Infographic: The Highest Compliance Fines History

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Monetary fines are the most widely used administrative punishment, especially for compliance offenses in heavily regulated industries such as Finance, Healthcare, and Public Sector. They are considered as the “necessary evil” across these industries as they emphasize what organizations must do rather than what they want to do. And for most companies, doing what is right isn’t always fun and easy.

However, regulatory fines are more than just a tool for deterring companies from committing violations. They also serve as powerful mechanisms that should encourage these organizations to apply the best practices – including the capture and retention of business text messages – that would be beneficial both for them and most importantly to their clients in the long run.

However, despite the hefty monetary fines that regulators such as FINRA, SEC, HIPAA, EU and FCA can impose for non-compliance, many organizations had persistently breached regulations that have led to enormous fines.    Let’s take a look at biggest compliance fines to companies charged for violations against various industry regulations, and the often-ridiculous reasons that they happened.

The Highest Compliance Fines History

1. New York-Presbyterian Hospital and Columbia University – $4.8 Million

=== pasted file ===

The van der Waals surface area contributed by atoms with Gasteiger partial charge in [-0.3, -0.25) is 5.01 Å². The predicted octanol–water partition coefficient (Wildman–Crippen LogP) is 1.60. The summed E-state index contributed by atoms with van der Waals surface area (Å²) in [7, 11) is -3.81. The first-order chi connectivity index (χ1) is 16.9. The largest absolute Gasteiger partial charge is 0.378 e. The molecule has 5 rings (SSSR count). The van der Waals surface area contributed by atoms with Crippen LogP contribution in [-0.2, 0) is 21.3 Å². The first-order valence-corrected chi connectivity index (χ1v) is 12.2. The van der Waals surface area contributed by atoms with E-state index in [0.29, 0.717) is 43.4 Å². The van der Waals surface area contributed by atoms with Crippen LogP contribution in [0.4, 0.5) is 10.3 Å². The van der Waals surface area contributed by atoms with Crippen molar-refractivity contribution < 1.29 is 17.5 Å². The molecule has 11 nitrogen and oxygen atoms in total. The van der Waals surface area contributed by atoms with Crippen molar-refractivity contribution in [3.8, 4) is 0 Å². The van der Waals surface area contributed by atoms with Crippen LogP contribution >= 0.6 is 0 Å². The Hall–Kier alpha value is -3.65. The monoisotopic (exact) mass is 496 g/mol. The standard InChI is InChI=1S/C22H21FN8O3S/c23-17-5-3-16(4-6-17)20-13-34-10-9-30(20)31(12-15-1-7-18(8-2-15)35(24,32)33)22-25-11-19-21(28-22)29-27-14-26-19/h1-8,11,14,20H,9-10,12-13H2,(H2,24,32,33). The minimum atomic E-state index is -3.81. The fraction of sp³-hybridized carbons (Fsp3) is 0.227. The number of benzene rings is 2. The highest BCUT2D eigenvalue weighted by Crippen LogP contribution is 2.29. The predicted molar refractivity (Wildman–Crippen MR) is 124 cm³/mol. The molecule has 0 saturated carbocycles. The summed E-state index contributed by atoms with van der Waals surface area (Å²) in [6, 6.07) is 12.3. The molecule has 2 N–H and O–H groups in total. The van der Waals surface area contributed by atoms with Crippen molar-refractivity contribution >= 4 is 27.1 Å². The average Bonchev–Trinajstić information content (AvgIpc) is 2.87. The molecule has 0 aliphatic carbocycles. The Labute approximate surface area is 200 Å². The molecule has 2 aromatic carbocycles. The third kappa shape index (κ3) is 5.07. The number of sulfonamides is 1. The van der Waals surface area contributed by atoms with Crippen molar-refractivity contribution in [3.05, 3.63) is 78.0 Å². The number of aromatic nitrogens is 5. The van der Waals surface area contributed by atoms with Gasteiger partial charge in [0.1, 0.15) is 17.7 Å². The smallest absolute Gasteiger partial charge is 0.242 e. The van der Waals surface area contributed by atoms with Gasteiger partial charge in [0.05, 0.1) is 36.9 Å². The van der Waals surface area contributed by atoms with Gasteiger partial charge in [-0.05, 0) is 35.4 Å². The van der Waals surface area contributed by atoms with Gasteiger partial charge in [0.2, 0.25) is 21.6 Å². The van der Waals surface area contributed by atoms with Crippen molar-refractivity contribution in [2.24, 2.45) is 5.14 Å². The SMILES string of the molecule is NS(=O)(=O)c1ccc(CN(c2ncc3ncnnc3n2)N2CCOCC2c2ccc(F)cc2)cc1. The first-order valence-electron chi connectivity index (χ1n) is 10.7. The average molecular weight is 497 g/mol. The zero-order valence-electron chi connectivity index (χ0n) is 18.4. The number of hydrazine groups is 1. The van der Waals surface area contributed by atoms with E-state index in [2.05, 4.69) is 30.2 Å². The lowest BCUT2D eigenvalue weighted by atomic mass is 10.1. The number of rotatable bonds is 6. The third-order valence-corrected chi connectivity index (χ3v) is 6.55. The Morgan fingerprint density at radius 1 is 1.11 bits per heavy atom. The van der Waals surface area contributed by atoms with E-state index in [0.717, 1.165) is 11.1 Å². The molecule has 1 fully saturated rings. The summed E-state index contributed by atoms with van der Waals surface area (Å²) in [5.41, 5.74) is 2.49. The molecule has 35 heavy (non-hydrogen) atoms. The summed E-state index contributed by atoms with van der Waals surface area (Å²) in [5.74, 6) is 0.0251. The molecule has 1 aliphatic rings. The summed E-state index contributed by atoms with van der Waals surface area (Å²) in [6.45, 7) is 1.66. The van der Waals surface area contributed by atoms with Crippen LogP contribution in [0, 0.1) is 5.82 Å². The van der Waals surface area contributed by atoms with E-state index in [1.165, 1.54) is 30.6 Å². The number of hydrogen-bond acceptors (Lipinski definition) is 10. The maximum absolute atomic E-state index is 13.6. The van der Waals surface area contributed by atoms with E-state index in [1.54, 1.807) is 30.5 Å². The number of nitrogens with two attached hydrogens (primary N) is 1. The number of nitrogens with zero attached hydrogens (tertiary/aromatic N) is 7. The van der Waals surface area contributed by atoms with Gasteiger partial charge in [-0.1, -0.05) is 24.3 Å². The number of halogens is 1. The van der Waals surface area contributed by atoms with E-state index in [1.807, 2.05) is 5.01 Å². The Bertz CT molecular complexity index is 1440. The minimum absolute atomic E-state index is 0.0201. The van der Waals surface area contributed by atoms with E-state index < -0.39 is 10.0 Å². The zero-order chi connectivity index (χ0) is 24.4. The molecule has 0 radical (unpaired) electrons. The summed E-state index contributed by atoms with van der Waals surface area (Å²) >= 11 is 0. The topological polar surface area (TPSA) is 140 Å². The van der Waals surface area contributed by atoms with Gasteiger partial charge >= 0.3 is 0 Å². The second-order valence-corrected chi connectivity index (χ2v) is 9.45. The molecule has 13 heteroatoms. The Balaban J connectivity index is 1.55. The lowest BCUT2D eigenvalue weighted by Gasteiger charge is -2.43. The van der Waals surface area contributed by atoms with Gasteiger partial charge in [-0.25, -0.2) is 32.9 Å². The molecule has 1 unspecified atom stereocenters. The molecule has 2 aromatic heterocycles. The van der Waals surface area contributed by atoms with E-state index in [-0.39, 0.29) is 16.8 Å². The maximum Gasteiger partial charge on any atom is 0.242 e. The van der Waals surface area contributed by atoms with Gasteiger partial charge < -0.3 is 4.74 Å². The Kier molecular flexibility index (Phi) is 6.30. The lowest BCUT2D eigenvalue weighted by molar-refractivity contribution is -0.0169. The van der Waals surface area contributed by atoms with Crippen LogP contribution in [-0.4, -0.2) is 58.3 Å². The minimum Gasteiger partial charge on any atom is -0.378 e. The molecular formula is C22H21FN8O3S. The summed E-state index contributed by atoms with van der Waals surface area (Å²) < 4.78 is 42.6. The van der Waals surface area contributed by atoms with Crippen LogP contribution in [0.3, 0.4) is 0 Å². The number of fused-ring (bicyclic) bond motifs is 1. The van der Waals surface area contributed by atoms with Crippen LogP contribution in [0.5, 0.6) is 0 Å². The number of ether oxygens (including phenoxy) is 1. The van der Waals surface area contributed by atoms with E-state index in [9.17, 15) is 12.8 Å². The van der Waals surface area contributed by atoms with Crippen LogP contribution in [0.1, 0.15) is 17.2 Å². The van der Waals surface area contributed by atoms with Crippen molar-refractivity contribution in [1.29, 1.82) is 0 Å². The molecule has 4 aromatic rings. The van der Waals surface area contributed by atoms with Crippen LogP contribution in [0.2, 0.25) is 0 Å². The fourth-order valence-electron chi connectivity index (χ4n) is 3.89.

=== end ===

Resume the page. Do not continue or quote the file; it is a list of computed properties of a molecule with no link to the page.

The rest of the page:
First in the list is The New York Presbyterian Hospital and Columbia University, which has agreed to settle a Health Insurance Portability Act (HIPAA) case for a whopping $4.8 million in 2014.

The payment settles problems that arose in 2010 when the health records of 6,800 patients ended up online and entirely searchable. Leaked records included patients’ status, vital signs, medications, and laboratory results, types of data which are closely guarded by privacy provision of the HIPAA.

2. Advocate Health Care (AHC) – $5.5 Million

 Next in the list is the Advocate Health Care (AHC), one of the largest health systems in the US, which has agreed to pay $5.55 million in fines – making the case the largest-ever settlement for alleged violations of HIPAA.

Apparently, AHC misplaced data of almost 4 million patients in 2013 after one of the employees left an unencrypted laptop in an unlocked vehicle overnight. The company also failed to conduct a risk assessment of its system and implement necessary safety protocols for electronic records safety which could have prevented the mishap from taking place.

3. Rio Tinto – £27 million ($35.6 million)

In 2017, UK’s Financial Conduct Authority (FCA) charged mining giant Rio Tinto with a £27 million ($35.6 million) for failing to write down the value of its Mozambique mines which has led to the violation of disclosure and transparency rules.

It is the largest fine ever imposed by the FCA for breach of rules, according to Mark Steward, FCA executive director of enforcement. “[It] demonstrates how critically important high standards of disclosure and transparency are to ensuring our markets function fairly and effectively.” Steward adds.

4. Deutsche Bank – £163 million charge ($203.83 Million)